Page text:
A tax-allocation district (TAD), also known as tax increment financing, is a defined area where real estate property tax monies gathered above a certain threshold for a certain period of time (typically 25 years) to be used a specified improvement. The funds raised from a TAD are placed in a tax-free bond (finance) where the money can continue to grow. These improvements are typically for revitalization and especially to complete redevelopment efforts.
Tax-increment financing has attracted much criticism as merely a subsidy to connected developers. California, where the practice began, has discontinued their use though it will be paying off debt on previous formed districts for years to come.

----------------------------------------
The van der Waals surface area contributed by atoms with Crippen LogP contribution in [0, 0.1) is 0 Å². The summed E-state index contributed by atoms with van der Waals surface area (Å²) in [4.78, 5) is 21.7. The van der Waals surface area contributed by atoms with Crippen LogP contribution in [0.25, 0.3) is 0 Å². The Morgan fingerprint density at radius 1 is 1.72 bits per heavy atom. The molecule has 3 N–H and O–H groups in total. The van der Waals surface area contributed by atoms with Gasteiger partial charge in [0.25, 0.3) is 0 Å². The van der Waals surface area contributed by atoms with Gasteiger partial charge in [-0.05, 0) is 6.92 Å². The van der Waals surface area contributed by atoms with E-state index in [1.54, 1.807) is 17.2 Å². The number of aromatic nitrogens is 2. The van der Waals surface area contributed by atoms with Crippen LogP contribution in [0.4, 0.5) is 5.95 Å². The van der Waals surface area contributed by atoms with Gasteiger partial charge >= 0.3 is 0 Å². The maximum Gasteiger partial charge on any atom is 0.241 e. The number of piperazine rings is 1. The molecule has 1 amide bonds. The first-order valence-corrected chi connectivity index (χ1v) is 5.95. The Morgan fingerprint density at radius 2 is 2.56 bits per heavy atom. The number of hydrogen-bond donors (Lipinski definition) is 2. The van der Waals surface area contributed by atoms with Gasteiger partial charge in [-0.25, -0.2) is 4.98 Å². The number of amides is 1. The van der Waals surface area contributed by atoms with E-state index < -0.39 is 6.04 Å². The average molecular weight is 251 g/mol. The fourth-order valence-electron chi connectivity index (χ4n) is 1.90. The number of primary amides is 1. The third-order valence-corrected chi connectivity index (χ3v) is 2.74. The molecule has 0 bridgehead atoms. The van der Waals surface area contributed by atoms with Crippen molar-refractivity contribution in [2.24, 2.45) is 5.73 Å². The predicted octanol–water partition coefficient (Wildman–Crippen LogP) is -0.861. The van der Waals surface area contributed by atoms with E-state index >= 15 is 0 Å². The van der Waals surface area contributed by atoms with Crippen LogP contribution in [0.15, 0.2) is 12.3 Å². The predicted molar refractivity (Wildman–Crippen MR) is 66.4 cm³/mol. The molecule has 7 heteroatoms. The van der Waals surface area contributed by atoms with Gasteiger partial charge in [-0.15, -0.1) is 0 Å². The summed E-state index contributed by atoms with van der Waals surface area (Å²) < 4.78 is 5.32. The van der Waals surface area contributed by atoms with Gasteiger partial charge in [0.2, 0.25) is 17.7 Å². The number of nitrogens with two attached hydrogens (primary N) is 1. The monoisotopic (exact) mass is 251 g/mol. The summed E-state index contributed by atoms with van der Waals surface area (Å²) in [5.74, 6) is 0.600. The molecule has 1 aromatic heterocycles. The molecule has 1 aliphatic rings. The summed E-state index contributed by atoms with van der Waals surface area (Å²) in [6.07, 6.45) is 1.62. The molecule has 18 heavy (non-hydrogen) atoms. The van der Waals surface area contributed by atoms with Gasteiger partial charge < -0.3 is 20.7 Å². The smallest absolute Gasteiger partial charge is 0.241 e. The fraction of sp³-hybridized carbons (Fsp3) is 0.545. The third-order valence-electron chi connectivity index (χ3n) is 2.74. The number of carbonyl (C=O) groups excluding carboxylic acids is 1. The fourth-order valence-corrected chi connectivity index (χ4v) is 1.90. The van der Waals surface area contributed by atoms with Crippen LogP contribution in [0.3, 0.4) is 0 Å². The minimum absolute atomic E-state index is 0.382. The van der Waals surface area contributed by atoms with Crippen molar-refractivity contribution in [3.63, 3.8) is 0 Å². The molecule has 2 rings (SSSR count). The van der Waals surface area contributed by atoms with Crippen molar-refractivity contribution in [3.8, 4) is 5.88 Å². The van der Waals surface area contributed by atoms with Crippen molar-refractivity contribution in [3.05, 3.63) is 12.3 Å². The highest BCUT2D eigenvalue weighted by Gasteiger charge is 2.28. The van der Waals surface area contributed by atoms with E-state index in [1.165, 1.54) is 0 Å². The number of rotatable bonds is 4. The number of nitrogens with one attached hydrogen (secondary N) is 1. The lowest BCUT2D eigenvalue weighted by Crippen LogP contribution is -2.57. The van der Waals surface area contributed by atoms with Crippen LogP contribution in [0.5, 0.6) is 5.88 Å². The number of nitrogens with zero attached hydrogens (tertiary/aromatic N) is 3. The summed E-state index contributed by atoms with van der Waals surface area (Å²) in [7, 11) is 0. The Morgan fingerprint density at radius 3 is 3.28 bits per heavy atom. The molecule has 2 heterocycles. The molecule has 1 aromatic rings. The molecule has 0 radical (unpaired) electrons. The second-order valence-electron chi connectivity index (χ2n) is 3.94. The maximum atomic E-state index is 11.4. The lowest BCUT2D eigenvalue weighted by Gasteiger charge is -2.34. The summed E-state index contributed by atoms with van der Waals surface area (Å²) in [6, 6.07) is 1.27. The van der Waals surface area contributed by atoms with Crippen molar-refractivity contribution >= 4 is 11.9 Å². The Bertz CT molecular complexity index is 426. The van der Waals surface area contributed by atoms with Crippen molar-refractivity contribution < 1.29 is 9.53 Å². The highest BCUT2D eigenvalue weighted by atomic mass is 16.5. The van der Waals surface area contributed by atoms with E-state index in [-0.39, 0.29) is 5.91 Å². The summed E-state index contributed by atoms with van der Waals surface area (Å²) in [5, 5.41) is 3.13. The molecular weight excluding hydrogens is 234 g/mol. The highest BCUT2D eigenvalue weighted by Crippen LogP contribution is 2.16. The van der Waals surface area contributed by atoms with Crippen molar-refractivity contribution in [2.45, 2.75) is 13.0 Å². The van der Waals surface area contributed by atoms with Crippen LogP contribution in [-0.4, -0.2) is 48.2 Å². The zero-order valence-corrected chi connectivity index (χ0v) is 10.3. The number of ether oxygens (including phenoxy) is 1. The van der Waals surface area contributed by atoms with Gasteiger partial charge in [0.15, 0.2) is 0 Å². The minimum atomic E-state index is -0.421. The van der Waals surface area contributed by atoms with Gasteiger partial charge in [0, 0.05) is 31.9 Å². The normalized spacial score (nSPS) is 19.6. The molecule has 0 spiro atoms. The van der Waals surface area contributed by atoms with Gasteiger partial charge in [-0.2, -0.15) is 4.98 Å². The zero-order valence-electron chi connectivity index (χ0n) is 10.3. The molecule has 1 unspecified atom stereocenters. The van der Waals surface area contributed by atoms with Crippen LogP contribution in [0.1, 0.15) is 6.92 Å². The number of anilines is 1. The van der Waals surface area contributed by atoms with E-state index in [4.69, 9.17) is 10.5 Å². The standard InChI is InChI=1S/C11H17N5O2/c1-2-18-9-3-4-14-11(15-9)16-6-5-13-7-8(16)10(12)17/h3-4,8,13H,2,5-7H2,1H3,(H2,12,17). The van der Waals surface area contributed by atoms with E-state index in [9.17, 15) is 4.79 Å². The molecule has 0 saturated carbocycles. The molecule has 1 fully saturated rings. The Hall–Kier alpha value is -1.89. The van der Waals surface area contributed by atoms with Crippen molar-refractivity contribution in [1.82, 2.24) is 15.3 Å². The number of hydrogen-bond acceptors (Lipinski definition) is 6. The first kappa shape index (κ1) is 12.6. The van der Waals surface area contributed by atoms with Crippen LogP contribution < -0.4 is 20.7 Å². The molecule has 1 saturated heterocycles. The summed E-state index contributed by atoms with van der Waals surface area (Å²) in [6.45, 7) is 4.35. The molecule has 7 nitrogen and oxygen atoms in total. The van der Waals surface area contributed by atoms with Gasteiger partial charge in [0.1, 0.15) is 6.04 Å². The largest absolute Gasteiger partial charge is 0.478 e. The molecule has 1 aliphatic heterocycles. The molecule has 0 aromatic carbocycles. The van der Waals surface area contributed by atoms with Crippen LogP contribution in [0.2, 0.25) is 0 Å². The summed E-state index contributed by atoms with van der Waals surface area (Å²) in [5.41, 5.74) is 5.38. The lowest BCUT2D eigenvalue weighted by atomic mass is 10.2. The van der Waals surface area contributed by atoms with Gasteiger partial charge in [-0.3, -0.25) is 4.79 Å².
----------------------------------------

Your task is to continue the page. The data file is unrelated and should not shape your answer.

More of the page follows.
Enactment of a TAD typically requires approval of all local governments who will be giving-up taxes, thus a project within a municipality will also require approval of the county's commission (or its local equivalent), and the board of the school district, in addition to the city council and possibly township board of supervisors (if applicable).
This differs from an improvement district, which the property owners agree to pay extra for improvements. That is only an option for an area which is already in good economic health.
- In the U.S. state of Georgia, TAD legislation was created in 1985 and is described in the OCGA section 36-44-5.
|This tax-related article is a stub. You can help Wikipedia by expanding it.|